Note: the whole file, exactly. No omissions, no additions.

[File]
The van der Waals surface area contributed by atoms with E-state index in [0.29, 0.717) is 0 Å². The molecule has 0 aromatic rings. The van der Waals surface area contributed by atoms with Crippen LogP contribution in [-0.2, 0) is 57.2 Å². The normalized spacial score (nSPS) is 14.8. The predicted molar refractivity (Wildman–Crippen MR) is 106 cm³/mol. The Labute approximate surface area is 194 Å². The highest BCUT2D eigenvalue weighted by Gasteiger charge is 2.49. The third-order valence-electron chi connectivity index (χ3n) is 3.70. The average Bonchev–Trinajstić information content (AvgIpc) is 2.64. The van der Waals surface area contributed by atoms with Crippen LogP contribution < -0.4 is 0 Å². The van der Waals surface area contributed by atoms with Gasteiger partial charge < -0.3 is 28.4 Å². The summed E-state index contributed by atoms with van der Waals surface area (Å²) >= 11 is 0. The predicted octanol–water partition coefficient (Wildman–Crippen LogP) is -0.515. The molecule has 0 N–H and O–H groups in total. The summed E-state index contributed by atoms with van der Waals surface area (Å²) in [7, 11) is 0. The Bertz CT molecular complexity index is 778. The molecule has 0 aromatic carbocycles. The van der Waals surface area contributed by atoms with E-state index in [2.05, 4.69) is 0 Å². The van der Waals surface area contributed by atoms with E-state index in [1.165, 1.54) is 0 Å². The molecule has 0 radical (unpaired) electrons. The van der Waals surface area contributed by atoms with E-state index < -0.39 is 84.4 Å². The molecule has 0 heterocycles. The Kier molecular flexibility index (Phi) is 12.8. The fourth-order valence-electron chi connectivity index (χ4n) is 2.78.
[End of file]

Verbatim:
The van der Waals surface area contributed by atoms with E-state index in [0.29, 0.717) is 0 Å². The molecule has 0 aromatic rings. The van der Waals surface area contributed by atoms with Crippen LogP contribution in [-0.2, 0) is 57.2 Å². The normalized spacial score (nSPS) is 14.8. The predicted molar refractivity (Wildman–Crippen MR) is 106 cm³/mol. The Labute approximate surface area is 194 Å². The highest BCUT2D eigenvalue weighted by Gasteiger charge is 2.49. The third-order valence-electron chi connectivity index (χ3n) is 3.70. The average Bonchev–Trinajstić information content (AvgIpc) is 2.64. The van der Waals surface area contributed by atoms with Crippen LogP contribution < -0.4 is 0 Å². The van der Waals surface area contributed by atoms with Gasteiger partial charge < -0.3 is 28.4 Å². The summed E-state index contributed by atoms with van der Waals surface area (Å²) >= 11 is 0. The predicted octanol–water partition coefficient (Wildman–Crippen LogP) is -0.515. The molecule has 0 N–H and O–H groups in total. The summed E-state index contributed by atoms with van der Waals surface area (Å²) in [7, 11) is 0. The Bertz CT molecular complexity index is 778. The molecule has 0 aromatic carbocycles. The van der Waals surface area contributed by atoms with E-state index in [2.05, 4.69) is 0 Å². The van der Waals surface area contributed by atoms with E-state index in [1.165, 1.54) is 0 Å². The molecule has 0 radical (unpaired) electrons. The van der Waals surface area contributed by atoms with E-state index < -0.39 is 84.4 Å². The molecule has 0 heterocycles. The Kier molecular flexibility index (Phi) is 12.8. The fourth-order valence-electron chi connectivity index (χ4n) is 2.78.